After months of study that led to a considerably less costly plan for a new arena at the Rushmore Plaza Civic Center, the city council voted 9-1 Monday for a $130 million facility. The other option was to spend at least $25 million on repairs and upgrades for a 41-year-old arena.
It’s a plan that does not raise taxes. The money comes from the Vision Fund, the beneficiary of sales tax revenue that built the civic center in 1972 and Barnett Arena, which opened in 1977. It also is money that if not dedicated to a new arena will be spent on other projects that might not have an economic impact for the city.
But despite the undeniable success of a facility that has generated millions of dollars of sales tax revenue and the equally undeniable fact that the arena is outdated, there are opponents and that could lead to yet another special election. If that is the case, it will be a referendum on Rapid City’s future.
Some residents feel like this was resolved when voters rejected a plan in 2015 offered by the Sam Kooiker administration. Therefore, it should never be considered again, a preposterous notion. Mayor Kooiker's plan was vastly different. It called for an arena that could seat 19,000 people with room for an indoor football field. Plans also called for a 2,000-stall parking garage.
The price tag was $180 million. The financing was estimated to cost $240 million. It would have required the city to spend nearly 100 percent of its Vision Funds for 30 years to service the debt. At the time, concerns arose that the city would have to dip into the Capital Improvement Fund to help pay the enormous debt.
Mayor Steve Allender’s plan calls for an arena that seats 12,000 to 13,000 and costs $130 million. The interest payments add $50 million to the bill. The city now has $25 million for an initial payment. As a result, the city plans to borrow no more than $110 million for the project and would initially use 51 percent of Vision Funds — projected to be a total of $11.8 million in 2018 — with that percentage decreasing in future years.
Those who have made up their minds to oppose any plan proposed by Mayor Allender got a boost recently when five former mayors came out against the project in an op-ed on this page. Their primary concerns focused on what they called unanswered questions. Former mayors Hanks, Shaw, McLaughlin, Carlyle and Munson had questions about return on investment, operation costs, parking, the future of the existing Barnett Arena and who future tenants might be in a new arena.
Another former mayor, Don Barnett, said those were the same arguments he heard while leading the city when it built the Rushmore Plaza Civic Center. He dismisses those concerns now. Instead, he points to all that has happened since the civic center and arena were built.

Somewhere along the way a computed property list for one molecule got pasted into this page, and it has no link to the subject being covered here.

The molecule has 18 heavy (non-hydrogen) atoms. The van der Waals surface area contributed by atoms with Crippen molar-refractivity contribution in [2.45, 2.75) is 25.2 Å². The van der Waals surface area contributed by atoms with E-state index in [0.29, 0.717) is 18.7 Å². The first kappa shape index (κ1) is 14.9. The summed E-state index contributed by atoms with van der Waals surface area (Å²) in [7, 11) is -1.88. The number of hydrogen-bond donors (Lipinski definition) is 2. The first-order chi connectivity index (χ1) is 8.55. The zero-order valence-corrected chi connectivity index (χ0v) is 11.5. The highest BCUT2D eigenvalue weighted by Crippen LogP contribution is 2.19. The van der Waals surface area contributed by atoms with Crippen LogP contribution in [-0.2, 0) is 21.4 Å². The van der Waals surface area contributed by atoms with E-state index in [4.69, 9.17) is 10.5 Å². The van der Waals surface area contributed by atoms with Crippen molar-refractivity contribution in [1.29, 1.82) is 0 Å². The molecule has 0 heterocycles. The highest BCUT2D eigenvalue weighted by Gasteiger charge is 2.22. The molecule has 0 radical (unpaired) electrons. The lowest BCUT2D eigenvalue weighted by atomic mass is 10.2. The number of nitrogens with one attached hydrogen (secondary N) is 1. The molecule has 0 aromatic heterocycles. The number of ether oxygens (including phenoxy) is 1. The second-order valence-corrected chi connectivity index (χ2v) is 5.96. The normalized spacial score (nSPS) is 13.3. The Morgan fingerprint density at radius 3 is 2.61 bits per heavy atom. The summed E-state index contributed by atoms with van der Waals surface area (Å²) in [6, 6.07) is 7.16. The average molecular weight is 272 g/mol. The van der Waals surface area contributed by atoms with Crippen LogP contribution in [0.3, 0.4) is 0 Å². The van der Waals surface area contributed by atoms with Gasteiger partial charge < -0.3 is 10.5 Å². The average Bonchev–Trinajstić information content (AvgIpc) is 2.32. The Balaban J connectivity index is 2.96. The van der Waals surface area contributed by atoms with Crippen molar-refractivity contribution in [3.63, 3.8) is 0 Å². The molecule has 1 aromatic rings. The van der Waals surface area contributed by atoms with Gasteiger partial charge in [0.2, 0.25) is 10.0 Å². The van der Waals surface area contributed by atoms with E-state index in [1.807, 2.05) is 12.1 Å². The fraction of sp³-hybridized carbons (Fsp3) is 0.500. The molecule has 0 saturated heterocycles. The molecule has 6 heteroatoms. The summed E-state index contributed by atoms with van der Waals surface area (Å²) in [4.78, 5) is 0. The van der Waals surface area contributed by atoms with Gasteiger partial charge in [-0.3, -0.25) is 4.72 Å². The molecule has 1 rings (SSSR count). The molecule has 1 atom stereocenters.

In addition to bringing state basketball tournaments to Rapid City for the first time — one of the goals of what would later become known as the Don Barnett Arena — the civic center attracted events unforeseen at the time.
“No one dreamed,” he said, that the civic center would need to double its convention space in just eight years and the facility would someday host Elvis Presley, the annual Black Hills Stock Show and Rodeo, the annual Lakota National Invitational event, the Rapid City Thrillers basketball team and more recently the Rapid City Rush hockey team.
Looking back, there’s no question the civic center and Barnett Arena have provided a tremendous economic stimulus to the community. It boosted the hospitality industry, created jobs and opportunities, and helped Rapid City expand from a summer tourism town to a community that attracts visitors year-round.
Rapid City has grown considerably since 1972 when around 44,000 people lived here. It now has a population of around 75,000 and continues to grow with valuable additions like Black Hills Energy's new $70 million corporate headquarters, the Buffalo Crossing mixed-use project, Regional Health's expansion and new apartment complexes that offer attractive amenities.
Rapid City is changing into a more modern community, while Barnett Arena now largely stands as a monument to the past.
Since 2009, attendance has dropped around 25 percent at the civic center and the number of events at Barnett Arena dropped from around 90 in 2009 to 60 in 2016, according to the city. Its vintage design no longer accommodates top-tier acts or events that generate a significant economic impact and help put Rapid City on the map. It is even getting increasingly difficult to comfortably host successful events like the stock show in December, which attracts thousands of visitors from the entire northern plains over a two-week period.
If the city were to only upgrade the facility and make it compliant with the Americans with Disabilities Act, it would do little to keep up with the demands of the modern economy.
Some opponents say that what we have is good enough for Rapid City and that a new facility is a waste of taxpayers' dollars. If those voices had prevailed in 1972, Rapid City would be a smaller and less dynamic community today.
The city council has approved a reasonable plan that does not raise property taxes or the sales tax for the Vision Fund, which was initially approved to build the civic center. It only makes sense that the same fund be used to build a new arena now rather than later when it will be far more costly to maintain a vision for a more prosperous community that seeks to improve the quality of life for current and future residents.
Mayor Allender and the city council deserve credit for learning from the past and looking to the future. They were elected to study the issues and make decisions. In this case, they made the right one.